Thursday, July 5, 2012

Some Thoughts on Homer, Alaska

When traveling, I like to find out what the locals are proudest of. Its usually a good guide to where the heart of the place lies; and what you, the outsider, should be paying attention to. In Homer, beyond its fab live music scene, abundance of mystics and massage therapists, and great bakery (Two Sisters), everyone is kvelling over their new playground.

That might sound like a side issue, but it tells a bit about the place. You see, they tried to fund the playground through conventional means, approaching state and local officials. Upon being told there was no funding for the project, a group of local moms banded together. They not only raised all the money, they built it in just a week and a half. It’s a fanciful place, and its location is spectacular, set right on the edge of Karen Hornaday Park.

We got to know the park quite well, as that’s we camped in the park. Though this city park’s campgrounds are not as popular as those on the Homer spit, they’re much more civilized, to my mind, each a private little nook surrounded by trees and shrubbery. Camp on the Homer Spit and you’ll be within, well, spitting distance of your neighbors and exposed to the ferocious winds that blow over the bay. Locals told us that it wasn’t unusual to see tents floating in the bay, having been wrenched up out of the sands of the Spit campgrounds. 
“Mad dogs and Englishmen go our in the midday sun”--but citified children from Greenwich Village decide to swim in the Bering Sea!

Behind the nature center in Homer are paths through the crane-laden marshlands to Bishop’s Beach. The latter is a wonderful place for tide-pooling, but that gentle activity wasn’t enough excitement for my crazy kid. She managed to persuade two local girls she’d just met to run into the 35-degree water with her!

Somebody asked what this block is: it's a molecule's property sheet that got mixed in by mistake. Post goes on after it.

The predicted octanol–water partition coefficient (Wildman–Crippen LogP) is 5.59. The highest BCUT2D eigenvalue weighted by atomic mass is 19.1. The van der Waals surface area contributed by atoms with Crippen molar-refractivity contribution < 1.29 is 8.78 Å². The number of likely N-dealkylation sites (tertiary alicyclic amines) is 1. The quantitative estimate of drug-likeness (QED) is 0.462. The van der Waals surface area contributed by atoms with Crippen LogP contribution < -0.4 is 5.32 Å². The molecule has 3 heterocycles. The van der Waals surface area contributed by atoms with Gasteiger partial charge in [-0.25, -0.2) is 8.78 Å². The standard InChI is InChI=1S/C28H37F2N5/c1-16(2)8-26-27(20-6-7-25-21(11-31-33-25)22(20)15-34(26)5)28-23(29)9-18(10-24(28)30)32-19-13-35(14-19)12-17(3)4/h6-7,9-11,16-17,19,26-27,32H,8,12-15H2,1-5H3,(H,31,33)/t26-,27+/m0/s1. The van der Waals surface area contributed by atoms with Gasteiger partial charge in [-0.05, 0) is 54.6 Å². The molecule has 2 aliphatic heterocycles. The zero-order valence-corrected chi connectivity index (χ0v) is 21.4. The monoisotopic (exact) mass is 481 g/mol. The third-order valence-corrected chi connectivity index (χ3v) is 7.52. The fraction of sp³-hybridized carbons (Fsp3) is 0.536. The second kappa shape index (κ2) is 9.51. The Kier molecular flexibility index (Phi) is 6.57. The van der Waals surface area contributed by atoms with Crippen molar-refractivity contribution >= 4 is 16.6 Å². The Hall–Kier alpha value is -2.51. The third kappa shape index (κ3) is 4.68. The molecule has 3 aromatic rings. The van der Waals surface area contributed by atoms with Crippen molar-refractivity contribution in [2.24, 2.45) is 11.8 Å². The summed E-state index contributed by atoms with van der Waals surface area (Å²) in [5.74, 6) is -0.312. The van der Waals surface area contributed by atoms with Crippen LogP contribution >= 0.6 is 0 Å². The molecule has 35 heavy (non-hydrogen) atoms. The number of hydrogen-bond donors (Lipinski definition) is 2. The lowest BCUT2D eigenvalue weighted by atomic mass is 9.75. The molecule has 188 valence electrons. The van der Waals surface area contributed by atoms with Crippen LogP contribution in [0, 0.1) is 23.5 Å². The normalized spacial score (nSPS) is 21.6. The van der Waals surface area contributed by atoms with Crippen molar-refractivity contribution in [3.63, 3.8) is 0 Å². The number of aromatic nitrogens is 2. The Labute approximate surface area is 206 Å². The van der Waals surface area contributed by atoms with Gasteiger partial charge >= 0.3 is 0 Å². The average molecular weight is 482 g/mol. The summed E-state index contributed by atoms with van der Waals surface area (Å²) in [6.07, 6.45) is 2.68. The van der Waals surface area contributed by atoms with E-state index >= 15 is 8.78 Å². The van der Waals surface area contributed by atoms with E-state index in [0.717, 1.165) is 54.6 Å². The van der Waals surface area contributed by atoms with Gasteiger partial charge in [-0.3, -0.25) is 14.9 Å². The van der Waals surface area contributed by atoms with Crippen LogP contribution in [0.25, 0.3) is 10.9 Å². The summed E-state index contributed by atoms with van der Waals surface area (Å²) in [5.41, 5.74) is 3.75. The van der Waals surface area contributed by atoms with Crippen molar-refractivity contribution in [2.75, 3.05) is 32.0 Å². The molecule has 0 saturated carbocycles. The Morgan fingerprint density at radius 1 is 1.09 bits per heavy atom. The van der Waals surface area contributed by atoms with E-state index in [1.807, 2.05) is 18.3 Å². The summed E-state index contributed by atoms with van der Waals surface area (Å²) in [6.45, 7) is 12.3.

Luckily, the grandparents of the girls had a washer and dryer at their trailer home. We went back there so the now miserably cold kids could thaw out with hot showers, and we could dry all their clothes. 

Former residents of the Aleutian Islands, they told me stories about extreme fishing (the grandfather was an engineer for the "Deadliest Catch" fleets of that area) as we waited. We also discussed an episode in American history that I was totally unaware of:  the internment of the native Alaskans of the Aleution Islands during World War II. The government, at the time, had made the excuse that it was for their own safety, but the Aleutians  are still angry about what happened to them some 60 years on. It was also fascinating to see the inside of an Alaskan home (it was filled with Native Alaskan art).

Homer is the "Halibut Capitol of the World". Or so everyone here claims. On the Homer Spit, a number of local businesses thrive taking tourists out to make their catches. Other companies specialize in fileting the fish, and still others FedEx it to all parts of the globe. Yup, there's gold in them gills. Here’s a day’s catch at one of the fishing companies. 

And here’s a staffer at one of Homer’s fishing companies breaking down into filets a massive halibut caught by a tourist from Washington, DC. The recreational fisherman was particularly interested in this young man excavating the fish’s inner ear bone. Like a tree trunk, it has striations that allow one to tell how old the fish is.

No comments:

Post a Comment